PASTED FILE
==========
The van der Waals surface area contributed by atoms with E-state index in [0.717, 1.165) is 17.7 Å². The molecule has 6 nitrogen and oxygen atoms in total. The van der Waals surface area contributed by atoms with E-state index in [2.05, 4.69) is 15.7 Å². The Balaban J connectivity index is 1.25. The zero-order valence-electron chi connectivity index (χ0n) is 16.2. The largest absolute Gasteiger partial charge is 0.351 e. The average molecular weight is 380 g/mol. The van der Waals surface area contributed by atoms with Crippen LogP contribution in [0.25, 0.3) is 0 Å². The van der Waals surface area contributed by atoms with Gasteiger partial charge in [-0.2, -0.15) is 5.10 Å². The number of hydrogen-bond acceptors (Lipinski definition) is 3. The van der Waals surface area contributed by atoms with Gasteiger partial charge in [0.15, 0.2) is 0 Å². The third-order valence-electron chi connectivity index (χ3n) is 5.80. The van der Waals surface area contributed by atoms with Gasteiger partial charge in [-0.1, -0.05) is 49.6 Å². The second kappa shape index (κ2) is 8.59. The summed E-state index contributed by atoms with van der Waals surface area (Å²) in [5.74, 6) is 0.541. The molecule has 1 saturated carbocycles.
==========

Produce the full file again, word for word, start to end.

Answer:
The van der Waals surface area contributed by atoms with E-state index in [0.717, 1.165) is 17.7 Å². The molecule has 6 nitrogen and oxygen atoms in total. The van der Waals surface area contributed by atoms with E-state index in [2.05, 4.69) is 15.7 Å². The Balaban J connectivity index is 1.25. The zero-order valence-electron chi connectivity index (χ0n) is 16.2. The largest absolute Gasteiger partial charge is 0.351 e. The average molecular weight is 380 g/mol. The van der Waals surface area contributed by atoms with Crippen LogP contribution in [0.25, 0.3) is 0 Å². The van der Waals surface area contributed by atoms with Gasteiger partial charge in [-0.2, -0.15) is 5.10 Å². The number of hydrogen-bond acceptors (Lipinski definition) is 3. The van der Waals surface area contributed by atoms with Gasteiger partial charge in [0.15, 0.2) is 0 Å². The third-order valence-electron chi connectivity index (χ3n) is 5.80. The van der Waals surface area contributed by atoms with Gasteiger partial charge in [-0.1, -0.05) is 49.6 Å². The second kappa shape index (κ2) is 8.59. The summed E-state index contributed by atoms with van der Waals surface area (Å²) in [5.74, 6) is 0.541. The molecule has 1 saturated carbocycles.